What is a fruit buckle? A buckle is always made with some sort of fruit in the cake batter, either mixed in or laid on top before baking, with blueberry buckle being the most common. And buckles are also topped with some sort of crumb topping which gives it a buckled or crumpled look. Fruit Buckle with Ginger Crumb Topping is a unique take on this cake with the interesting name.

Fruit Buckle with Ginger Crumb Topping
You can be pretty creative with the fruit you choose to use. I went for kind of a confetti of fruit this time, with rhubarb, peaches and a smattering of blueberries. Here is my thick batter after spreading into the pan. Oh, and speaking of the batter, it bakes up dense and moist thanks to the addition of buttermilk. And just a teaspoon of dried ginger works wonders in marrying the fruit, cake and topping for one very special buckle.

Fruit Buckle4a

The ginger crumb topping has a good amount of chopped candied ginger which gives the buckle a subtle peppery bite. If you prefer, you could leave out the ginger but it really is a nice addition.

Fruit Buckle5a

Fresh out of the oven, the fruit buckle is super fragrant, promising a special treat for sure. The buckle keeps at room temperature for two to three days and I actually think it improves in flavor and moisture the second day so make it ahead, if you can.

Fruit Buckle

This Fruit Buckle with Ginger Crumb Topping pairs perfectly with coffee. Delicious served warm with ice cream or topped with fresh homemade whipped cream. Another special way to serve it is with unwhipped whipping cream just poured over the top. Any way you serve it, this is a great jump-off recipe to customize with whatever fruit you prefer, so long as you add about one pound. I also like it with just blueberries or peaches. Fresh or frozen fruit works equally well.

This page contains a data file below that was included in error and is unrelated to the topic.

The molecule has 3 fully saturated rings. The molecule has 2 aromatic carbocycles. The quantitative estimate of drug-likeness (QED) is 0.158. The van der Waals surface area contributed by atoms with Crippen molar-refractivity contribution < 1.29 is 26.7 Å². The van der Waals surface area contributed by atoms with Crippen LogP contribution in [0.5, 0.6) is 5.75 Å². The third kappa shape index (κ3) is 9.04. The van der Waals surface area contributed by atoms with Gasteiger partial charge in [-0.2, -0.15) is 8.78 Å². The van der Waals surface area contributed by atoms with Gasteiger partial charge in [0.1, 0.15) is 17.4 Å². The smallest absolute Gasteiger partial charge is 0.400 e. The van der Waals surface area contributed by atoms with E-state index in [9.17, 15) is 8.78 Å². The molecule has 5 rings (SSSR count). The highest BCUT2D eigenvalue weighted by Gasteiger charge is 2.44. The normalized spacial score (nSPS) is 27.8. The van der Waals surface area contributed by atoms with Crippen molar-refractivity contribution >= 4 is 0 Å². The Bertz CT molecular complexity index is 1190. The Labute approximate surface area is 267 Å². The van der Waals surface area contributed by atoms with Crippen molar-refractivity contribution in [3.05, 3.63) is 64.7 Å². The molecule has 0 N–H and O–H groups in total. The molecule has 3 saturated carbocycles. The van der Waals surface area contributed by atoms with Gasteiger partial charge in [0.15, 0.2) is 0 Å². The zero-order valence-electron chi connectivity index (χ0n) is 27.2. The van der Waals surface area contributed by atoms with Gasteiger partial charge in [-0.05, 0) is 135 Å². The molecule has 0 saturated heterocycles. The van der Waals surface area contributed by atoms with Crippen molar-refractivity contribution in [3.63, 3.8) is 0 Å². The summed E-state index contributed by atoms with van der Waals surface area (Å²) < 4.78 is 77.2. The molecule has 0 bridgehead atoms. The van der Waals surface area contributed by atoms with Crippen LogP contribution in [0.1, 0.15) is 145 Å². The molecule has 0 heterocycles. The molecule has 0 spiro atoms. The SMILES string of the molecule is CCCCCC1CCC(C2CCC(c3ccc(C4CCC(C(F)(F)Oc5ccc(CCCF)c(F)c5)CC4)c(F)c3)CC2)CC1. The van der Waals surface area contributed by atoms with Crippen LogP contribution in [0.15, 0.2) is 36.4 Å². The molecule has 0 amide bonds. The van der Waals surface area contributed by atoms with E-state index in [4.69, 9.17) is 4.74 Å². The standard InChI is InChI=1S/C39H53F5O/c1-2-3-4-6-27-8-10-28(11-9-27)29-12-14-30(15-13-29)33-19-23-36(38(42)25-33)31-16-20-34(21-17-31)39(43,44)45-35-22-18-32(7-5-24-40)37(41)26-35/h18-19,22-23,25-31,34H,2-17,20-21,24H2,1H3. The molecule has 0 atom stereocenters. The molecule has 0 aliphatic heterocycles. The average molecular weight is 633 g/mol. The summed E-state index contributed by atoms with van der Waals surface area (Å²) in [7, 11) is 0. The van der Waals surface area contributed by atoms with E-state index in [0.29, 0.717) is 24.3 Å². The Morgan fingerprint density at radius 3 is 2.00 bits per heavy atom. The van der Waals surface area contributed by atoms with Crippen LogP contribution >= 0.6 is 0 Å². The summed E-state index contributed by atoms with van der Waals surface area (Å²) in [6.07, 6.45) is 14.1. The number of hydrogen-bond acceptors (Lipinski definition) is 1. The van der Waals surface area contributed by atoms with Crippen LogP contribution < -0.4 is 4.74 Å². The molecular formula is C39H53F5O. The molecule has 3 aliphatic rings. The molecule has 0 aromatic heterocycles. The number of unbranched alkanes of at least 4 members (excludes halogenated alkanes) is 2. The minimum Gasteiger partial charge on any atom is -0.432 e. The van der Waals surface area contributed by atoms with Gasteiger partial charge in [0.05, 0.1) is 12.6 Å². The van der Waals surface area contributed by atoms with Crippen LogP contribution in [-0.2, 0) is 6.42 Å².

Fruit Buckle 11

Fruit Buckle with Ginger Crumb Topping
 
Prep time
Cook time
Total time
 
Author:
Recipe type: Dessert
Serves: 10
Ingredients
  • Ginger Crumb Topping:
  • ⅓ cup granulated sugar
  • ¼ cup all-purpose flour
  • ⅓ cup finely chopped candied ginger
  • 2 tablespoons butter, melted
  • Cake:
  • 1¾ cup all-purpose flour
  • 1 teaspoon baking powder
  • ½ teaspoon baking soda
  • 1 teaspoon dried ginger
  • ½ teaspoon sea salt
  • ¾ cups unsalted butter, room temperature
  • 1 cup granulated sugar
  • 2 eggs
  • 1 cup buttermilk, room temperature
  • 1 pound of fruit, like blueberries, rhubarb or peaches. I have made it using ⅓ pound of each, and only one of the fruits listed. Warning; rhubarb adds a tartness that some may not care for. It is even delicious without fruit.
  • Cook's note: You may use fresh or frozen fruit in this recipe. Just thaw the fruit first, if using frozen.
Instructions
  1. Heat oven to 350 degrees. Butter a 9-inch round baking pan, or 9-inch or 10-inch springform pan.
  2. Make ginger crumb topping: Mix sugar, flour, and candied ginger together in a bowl, then stir in melted butter. Put the topping in the freezer while you mix up the cake.
  3. Make the cake: whisk flour, baking powder, baking soda, ginger, and salt in a bowl. Using a handheld mixer with beaters, or a stand mixer with paddle attachment, cream the butter and sugar together on medium-high speed until light and fluffy, about 3 to 5 minutes. Add the eggs, one at a time, scraping down sides of bowl after each addition.
  4. Stir in the flour mixture in three additions, alternating with buttermilk in two additions, beginning and ending with dry ingredients, and scraping down the sides of the bowl occasionally. Gently fold in fruit.
  5. Spread the batter into the prepared pan, then sprinkle the crumb topping over the cake.
  6. Bake for 45 to 50 minutes, or until lightly golden, and firm on top. If using springform pan, cool on wire rack 5 minutes, then unlatch springform.
  7. Cool completely before serving.
  8. Store wrapped in plastic, at room temperature, for 2 to 3 days.

Recipe adapted from Schrieber and Richardson’s Rhubarb Buckle.

Simple Share Buttons